She writes:

Thanks to the generosity of the Association of Low Countries Studies, I was able to spend a week in London conducting research for my doctoral dissertation, entitled “Britain’s Bourse: Cultural and Intellectual Transmissions between the Low Countries and Britain in the Early Modern Era.”

I was able to consult materials in the British Library and in the British National Archives not available to me in Ireland. These included seventeenth century English military maps of garrison towns in the Netherlands, Dutch church records of the English military churches, official and personal correspondence between the English governors of Brill and Dutch officials and many rare books and articles only available at these locations. I also found many other unexpected sources such as personal letters from family members of English military personnel stationed in the Netherlands which provided me with additional information about Anglo-Dutch cultural exchanges in the Netherlands.

Many of the primary sources I consulted made me aware of very useful sources held in Dutch archives and I will be able to consult these during a research trip to the Netherlands in June 2012.

I also made some valuable contacts while there and was put in contact with one of the leading Anglo-Dutch historians who specialises in my field. I was also able to avail of tutorials from an expert palaeographer who aided me in perfecting my transcription and translation of the many important palaeographic sources I am consulting.

I achieved a considerable amount during this trip to London and I am extremely grateful to the Association of Low Countries Studies for providing me with that opportunity. The research I conducted, the contacts that I made and the skills I acquired are indispensable in the writing of my thesis and I am indebted to the Association of Low Countries Studies in this regard.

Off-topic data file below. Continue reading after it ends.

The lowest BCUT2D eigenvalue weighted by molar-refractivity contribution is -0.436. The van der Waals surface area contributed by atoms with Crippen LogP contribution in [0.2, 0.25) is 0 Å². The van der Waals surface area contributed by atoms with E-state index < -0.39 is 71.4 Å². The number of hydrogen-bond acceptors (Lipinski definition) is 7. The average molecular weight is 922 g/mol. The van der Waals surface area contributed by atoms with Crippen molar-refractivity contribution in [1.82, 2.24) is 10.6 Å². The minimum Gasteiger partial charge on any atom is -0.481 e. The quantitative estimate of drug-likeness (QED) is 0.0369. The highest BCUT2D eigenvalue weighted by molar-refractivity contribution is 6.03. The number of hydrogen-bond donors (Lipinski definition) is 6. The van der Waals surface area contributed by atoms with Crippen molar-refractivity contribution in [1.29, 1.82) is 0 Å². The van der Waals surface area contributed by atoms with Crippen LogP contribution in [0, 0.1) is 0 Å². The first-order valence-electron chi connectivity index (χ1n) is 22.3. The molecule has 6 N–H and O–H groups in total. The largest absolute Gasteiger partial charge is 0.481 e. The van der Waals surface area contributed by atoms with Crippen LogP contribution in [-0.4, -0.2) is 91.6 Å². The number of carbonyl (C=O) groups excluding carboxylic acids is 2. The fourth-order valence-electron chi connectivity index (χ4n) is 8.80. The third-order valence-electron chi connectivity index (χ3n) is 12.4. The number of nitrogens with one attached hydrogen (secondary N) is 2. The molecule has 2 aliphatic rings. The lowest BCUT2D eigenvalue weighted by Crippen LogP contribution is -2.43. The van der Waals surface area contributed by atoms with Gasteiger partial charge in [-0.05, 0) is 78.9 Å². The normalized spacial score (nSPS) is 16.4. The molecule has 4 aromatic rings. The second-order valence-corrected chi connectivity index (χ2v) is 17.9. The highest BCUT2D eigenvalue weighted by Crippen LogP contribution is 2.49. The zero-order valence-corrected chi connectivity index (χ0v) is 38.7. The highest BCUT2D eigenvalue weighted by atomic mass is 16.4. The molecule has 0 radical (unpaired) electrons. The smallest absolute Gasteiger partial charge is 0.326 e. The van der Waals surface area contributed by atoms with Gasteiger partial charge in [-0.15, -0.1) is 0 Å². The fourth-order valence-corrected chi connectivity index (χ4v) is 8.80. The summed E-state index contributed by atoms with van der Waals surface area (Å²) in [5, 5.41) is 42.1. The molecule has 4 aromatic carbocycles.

ALCS supports research visit Leeds lecturer Chris Joby

In March/April 2012, Joby was able to visit the Netherlands for research on his book about multilingualism in the Netherlands in the early modern period.

Joby writes:

This visit allowed me to do a number of things related to my research projects and teaching of Dutch. I was able to check a number of primary and secondary sources, and consult a number of Dutch academics, for a book I am writing on multilingualism in the Netherlands in the early modern period. I am now able to write a final version of this book, which I shall then submit to a publisher.

I am also doing research into the use of Dutch in early modern Britain and I was able to consult a number of sources on this subject, which are not available in the UK. During my time in the Netherlands, I was able to consult a number of sources for a paper I am writing on the use of English in academic Dutch. I shall present this paper at the IVACS conference in June 2012.

I continued to progress a project involving the translation into English of poems and plays by Joost van Vondel. I am working with two Dutch academics on this project and we were able to meet a number of times to review and improve translations of Vondel’s play Zungchin and his poem, Mysteries of the Altar (Altaer-geheimenissen). Finally, being in the Netherlands allowed me to practise my Dutch and to keep up-to-date with developments in the language, as well as acquiring new Dutch-language resources for use in my Dutch classes.

In short, I managed to achieve a number of goals during my visit to the Netherlands and am very grateful to the ALCS for their financial support for this visit.